A new bill aims to protect lives by implementing boating safety measures in Florida after two 14-year-old boys went missing at sea a few months ago.
On July 24th, Perry Cohen and his friend Austin Stephanos went on a fishing trip and never came home.
State Sen. Joe Negron teamed up with state Rep. MaryLynn Magar, and Austin’s father, Blu Stephanos, to devise a bill that would offer a 25 percent discount on annual registration fees to boaters who purchase an emergency locator device known as a beacon.
“If Austin and Perry had had a locator on their boat, we would’ve been able to pinpoint them within a very short amount of time,” Magar said.
The boys did not have any means of communication, and they were too far out for their cell phones to work.
Magar said the bill has been filed with a senate sponsor, and she plans to present the bill sometime in late January to late February.
“Boating safety and preparation is something that we need to take seriously,” Magar said. “This bill attempts to bring attention to boating safety and encourage boaters to prepare before they set out.”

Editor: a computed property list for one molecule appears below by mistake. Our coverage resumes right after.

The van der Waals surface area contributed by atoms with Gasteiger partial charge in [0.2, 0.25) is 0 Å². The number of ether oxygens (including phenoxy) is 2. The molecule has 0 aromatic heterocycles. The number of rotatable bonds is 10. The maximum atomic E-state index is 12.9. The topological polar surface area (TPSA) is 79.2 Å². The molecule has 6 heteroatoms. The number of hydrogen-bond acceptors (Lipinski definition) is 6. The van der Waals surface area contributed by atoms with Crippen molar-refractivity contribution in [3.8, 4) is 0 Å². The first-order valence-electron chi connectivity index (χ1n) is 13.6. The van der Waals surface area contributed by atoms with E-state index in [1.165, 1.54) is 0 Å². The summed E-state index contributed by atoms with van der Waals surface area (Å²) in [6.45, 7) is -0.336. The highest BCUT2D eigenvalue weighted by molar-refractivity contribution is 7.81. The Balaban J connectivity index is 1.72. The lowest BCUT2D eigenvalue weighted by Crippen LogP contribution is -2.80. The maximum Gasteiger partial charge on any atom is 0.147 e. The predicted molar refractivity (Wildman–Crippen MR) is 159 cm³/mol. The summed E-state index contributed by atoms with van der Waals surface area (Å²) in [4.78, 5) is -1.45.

The locator device sends a signal to the National Oceanic and Atmospheric Administration. Once NOAA receives the signal, it sends it out to the Coast Guard or other personnel. They can then locate where the signal came from, Magar said.
Florida is the No. 1 boating state, she added.
“You’ve (got to) think ‘OK, something could happen. I need to have a way to get in contact with people. I need my life vest on board,'” she explained.
Magar said the beacon will add a level of comfort to boaters and their loved ones.
Fisherman Paul Mockler of Ocala tries to go boating every weekend. He said even though the bill aims to reduce the cost of a beacon, he didn’t feel the expense was necessary.
“I don’t go out far enough,” Mockler said. “I can get in trouble anywhere, but I don’t go off shore, so I’m usually always inside the land.”
Mockler said boating safety means having all your safety equipment, knowing where you are and always being alert to what’s around you. But Dr. Larry Yeung, a Gainesville resident who goes boating at least a few times a month, said he thinks having a beacon device while boating makes sense.
“I don’t know how much those devices cost, but to save your life, it’s worth it,” Yeung said.
John Blouse, a Charter Captain at Cedar Key Marina II, said the beacon needs to be registered every year. He has been a captain for 11 years, and goes boating at least three to four times a week.
Blouse has his own beacon device but has never had to use it.
“Boating safety is the most important thing that captains focus on,” he noted.